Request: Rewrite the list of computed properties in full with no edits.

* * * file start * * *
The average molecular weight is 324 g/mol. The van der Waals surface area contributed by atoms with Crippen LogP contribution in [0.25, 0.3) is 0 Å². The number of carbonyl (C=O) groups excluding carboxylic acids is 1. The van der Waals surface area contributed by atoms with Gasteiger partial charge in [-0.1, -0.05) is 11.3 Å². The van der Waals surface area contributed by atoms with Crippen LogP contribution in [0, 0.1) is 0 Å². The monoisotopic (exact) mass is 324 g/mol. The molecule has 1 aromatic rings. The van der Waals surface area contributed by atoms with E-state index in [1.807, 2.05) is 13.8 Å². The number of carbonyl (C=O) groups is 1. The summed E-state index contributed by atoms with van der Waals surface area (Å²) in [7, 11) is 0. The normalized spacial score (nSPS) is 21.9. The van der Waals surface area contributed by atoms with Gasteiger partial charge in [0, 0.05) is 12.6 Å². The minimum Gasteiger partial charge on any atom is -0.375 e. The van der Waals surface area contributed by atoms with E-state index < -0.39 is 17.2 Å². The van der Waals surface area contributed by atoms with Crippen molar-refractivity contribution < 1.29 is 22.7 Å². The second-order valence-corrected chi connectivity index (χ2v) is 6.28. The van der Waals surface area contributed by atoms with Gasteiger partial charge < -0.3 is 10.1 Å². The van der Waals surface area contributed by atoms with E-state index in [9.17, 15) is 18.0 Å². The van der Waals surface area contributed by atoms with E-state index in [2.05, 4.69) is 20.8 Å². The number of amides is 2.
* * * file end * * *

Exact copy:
The average molecular weight is 324 g/mol. The van der Waals surface area contributed by atoms with Crippen LogP contribution in [0.25, 0.3) is 0 Å². The number of carbonyl (C=O) groups excluding carboxylic acids is 1. The van der Waals surface area contributed by atoms with Gasteiger partial charge in [-0.1, -0.05) is 11.3 Å². The van der Waals surface area contributed by atoms with Crippen LogP contribution in [0, 0.1) is 0 Å². The monoisotopic (exact) mass is 324 g/mol. The molecule has 1 aromatic rings. The van der Waals surface area contributed by atoms with E-state index in [1.807, 2.05) is 13.8 Å². The number of carbonyl (C=O) groups is 1. The summed E-state index contributed by atoms with van der Waals surface area (Å²) in [7, 11) is 0. The normalized spacial score (nSPS) is 21.9. The van der Waals surface area contributed by atoms with Gasteiger partial charge in [0, 0.05) is 12.6 Å². The minimum Gasteiger partial charge on any atom is -0.375 e. The van der Waals surface area contributed by atoms with E-state index < -0.39 is 17.2 Å². The van der Waals surface area contributed by atoms with Crippen molar-refractivity contribution < 1.29 is 22.7 Å². The second-order valence-corrected chi connectivity index (χ2v) is 6.28. The van der Waals surface area contributed by atoms with Gasteiger partial charge < -0.3 is 10.1 Å². The van der Waals surface area contributed by atoms with E-state index in [9.17, 15) is 18.0 Å². The van der Waals surface area contributed by atoms with E-state index in [2.05, 4.69) is 20.8 Å². The number of amides is 2.